The influencer industry – and capitalism at large, really – relies on you being unsatisfied with something in your life and believing buying something will make it better.
And of all the areas we can be influenced – food, interiors, getting lip fillers – your vagina is the easiest target of all.
Take a dive into Pinterest and Etsy and you’ll find remedy after remedy sold as being able to make your vagina cleaner, tighter, and more ‘detoxed’.
These remedies are often nonsense, pure and simple, and they can often pose serious health risks. But for a while, they were contained in hidden corners of the internet, only available to those who searched for an answer to their vagina-related woes.
That’s not the case anymore. The influencer and wellness industries have realised just how much cash can be made out of our vaginal insecurities, and are now turning their full attention to sell all manner of products to make your genitals more glorious.
There’s Mysweetv_, an Instagram account dedicated to selling gummies that apparently sweeten the taste of your vagina, promising to ‘give you a semi-fruity taste, sensual smell, optimal performance, sensation, desire in the bedroom.’
Love Wellness is a brand selling probiotics to help you ‘maintain a healthy pH balance while preventing infection and supporting vaginal health through the immune system’, in perfectly Instagrammable packaging, of course, as well as ‘Do It All’ wipes for your vulva, advertised in flatlays alongside peaches.
Then there’s The Perfect V, selling mists, highlighters, and an exfoliator to give you, well, ‘the perfect v’.
All of these sorts of brands and the influencers paid big money to sell them are capitalising on a simple bit of knowledge: it’s very, very easy to plant the seed of insecurity when it comes to the vagina.
If you’re a straight woman, you likely haven’t seen many other people’s vulvae. Sex education didn’t show you pictures of real vulvae in school or chat at length about how you should look after that area – it was more focused on explaining pregnancy and warning us all to wear a condom (important, absolutely, but couldn’t we have had some time dedicated to general genital care?).
If you watch porn, you’ll see perfectly smooth vaginas with nary a slither of labia or a sprinkle of stubble.
Then you’ll hear people chatting about how ‘loose’ someone’s vagina is, making jokes about smelling fish, or even – as I remember growing up – singing songs about women’s ‘flaps hanging low’.
So you’ve got a lack of education combined with a lack of exposure. A load of myths run wild and there’s not enough knowledge to disprove them. And because people’s vulvae aren’t visible in every day life (thanks, clothes), you don’t see the truth of their variety, instead believing that a ‘normal’ or ‘good’ vagina is the one in porn, the one that doesn’t get made fun of – meaning tight, with no visible labia, and smelling of roses.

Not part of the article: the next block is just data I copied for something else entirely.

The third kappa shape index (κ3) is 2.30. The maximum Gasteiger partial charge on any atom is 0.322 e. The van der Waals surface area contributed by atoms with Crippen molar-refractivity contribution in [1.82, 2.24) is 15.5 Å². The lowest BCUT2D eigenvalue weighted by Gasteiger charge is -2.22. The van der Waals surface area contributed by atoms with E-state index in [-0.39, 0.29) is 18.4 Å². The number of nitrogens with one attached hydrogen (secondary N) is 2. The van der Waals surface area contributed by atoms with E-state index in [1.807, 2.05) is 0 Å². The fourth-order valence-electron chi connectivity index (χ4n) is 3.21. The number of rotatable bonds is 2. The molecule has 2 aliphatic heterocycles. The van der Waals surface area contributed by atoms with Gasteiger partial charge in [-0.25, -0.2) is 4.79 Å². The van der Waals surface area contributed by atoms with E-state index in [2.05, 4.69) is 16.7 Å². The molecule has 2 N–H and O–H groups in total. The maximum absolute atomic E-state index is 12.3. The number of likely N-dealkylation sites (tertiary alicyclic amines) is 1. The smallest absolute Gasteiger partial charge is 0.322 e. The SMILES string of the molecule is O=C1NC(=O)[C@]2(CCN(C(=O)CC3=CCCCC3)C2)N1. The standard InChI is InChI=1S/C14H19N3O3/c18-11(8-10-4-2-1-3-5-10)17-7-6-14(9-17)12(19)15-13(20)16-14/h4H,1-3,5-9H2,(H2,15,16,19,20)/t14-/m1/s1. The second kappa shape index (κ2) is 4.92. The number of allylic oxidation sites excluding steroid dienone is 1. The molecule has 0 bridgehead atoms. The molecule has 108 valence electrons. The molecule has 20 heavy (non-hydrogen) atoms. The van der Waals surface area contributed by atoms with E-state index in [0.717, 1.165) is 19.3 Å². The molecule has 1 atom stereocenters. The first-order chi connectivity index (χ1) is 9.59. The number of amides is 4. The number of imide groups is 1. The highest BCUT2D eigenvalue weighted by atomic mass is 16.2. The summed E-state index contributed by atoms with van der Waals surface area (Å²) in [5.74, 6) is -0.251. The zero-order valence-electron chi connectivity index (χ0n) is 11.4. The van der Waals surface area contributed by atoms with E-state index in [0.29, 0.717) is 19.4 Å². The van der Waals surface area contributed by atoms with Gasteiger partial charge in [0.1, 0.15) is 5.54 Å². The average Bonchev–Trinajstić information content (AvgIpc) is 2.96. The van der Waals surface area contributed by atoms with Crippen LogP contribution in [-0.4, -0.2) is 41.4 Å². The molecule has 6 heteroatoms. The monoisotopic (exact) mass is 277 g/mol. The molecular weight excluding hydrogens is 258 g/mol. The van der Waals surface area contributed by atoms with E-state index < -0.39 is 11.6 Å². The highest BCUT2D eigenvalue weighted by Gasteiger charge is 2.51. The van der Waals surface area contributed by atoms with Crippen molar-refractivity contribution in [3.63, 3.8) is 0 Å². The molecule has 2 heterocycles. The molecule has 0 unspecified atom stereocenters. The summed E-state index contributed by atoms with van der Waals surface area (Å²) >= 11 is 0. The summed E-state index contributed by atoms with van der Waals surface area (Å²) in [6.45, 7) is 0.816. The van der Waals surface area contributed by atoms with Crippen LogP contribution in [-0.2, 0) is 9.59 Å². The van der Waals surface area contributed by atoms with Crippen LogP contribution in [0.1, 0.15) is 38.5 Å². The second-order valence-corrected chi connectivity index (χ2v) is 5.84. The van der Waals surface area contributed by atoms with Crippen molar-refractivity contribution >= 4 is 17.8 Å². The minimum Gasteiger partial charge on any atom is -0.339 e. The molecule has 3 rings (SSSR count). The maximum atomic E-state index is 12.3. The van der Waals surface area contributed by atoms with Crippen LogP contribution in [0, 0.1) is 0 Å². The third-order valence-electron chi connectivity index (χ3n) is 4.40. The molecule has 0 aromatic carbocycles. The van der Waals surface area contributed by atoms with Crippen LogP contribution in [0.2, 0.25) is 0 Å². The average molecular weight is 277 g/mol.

Because your vulva is hidden away until you get sexually intimate with someone, it’s easy for insecurity to thrive in the darkness. You can’t see anyone else’s, so you imagine they must be far better than yours. The shame starts early and it sticks hard. You’re paranoid about your scent, your looks, how you feel, and worry that if your vagina doesn’t fit the very narrow ideal you’ve been presented, it’s so ‘gross’ it’ll repel all potential partners.
Then brands come along with apparent solutions to those deep, horrifying concerns.
Buy this special wash, and you won’t smell gross, they tell us. Labiaplasty is the key to feeling ’empowered and confident’, according to the Google ad listing for surgery brand Mya. Loose vaginas are ‘bad’, so getting a magical tightening stick is a great idea.
The brands and influencers team up to make you feel even worse about your vagina and sell you an ideal that isn’t real. And they do it because it works so well.
They can’t tell you the truth, because that’ll stop you spending.
The truth is that the vagina needs no cleansing products at all, as it’s self-cleaning. In fact, using any sort of cleansing product internally is likely to knock your pH balance off kilter and cause irritation and infection. All you need to do is wash the vulva (the external bits of your genitals) with warm water.
Your vagina has a natural taste and smell that’s pretty glorious. It shouldn’t taste like a gummy bear or smell like roses. A change in smell can be a sign of something going wrong, and if you’re concerned you should head to a gynaecologist to check for an infection, not mask your symptoms in a haze of lavender scented mist.
Labia come in all shapes and sizes. There’s no type that’s ‘wrong’, and it’s simply not the case that everyone else out there has the invisible labia you see in porn.
No amount of sex will make your vagina ‘loose’. It’s designed to stretch and return to its glorious form, and a vagina so tight you can’t get inside isn’t a sign of goodness, but evidence that the person isn’t physically aroused enough.
And hair removal, should you choose to do it, is a bitch. Stubble happens, so does irritation from a razor, ingrown hairs are a thing, waxing hurts – these are all perfectly normal and not a failing on your body’s part.
The only way to guard yourself from influencers shilling transforming vagina products and ‘natural detox remedies’ (your vagina does not need a detox, and putting anything up there that doesn’t belong there will give you a nasty infection) is radical self-love. Get wise to the scam of insecurity and self-hate as a way to sell you all sorts of stuff you don’t need, and refuse to buy into it.
Your vagina is wonderful the way it is, without the need for any gummy bear, highlighter, or surgery. Don’t let an Instagram post tell you any different.
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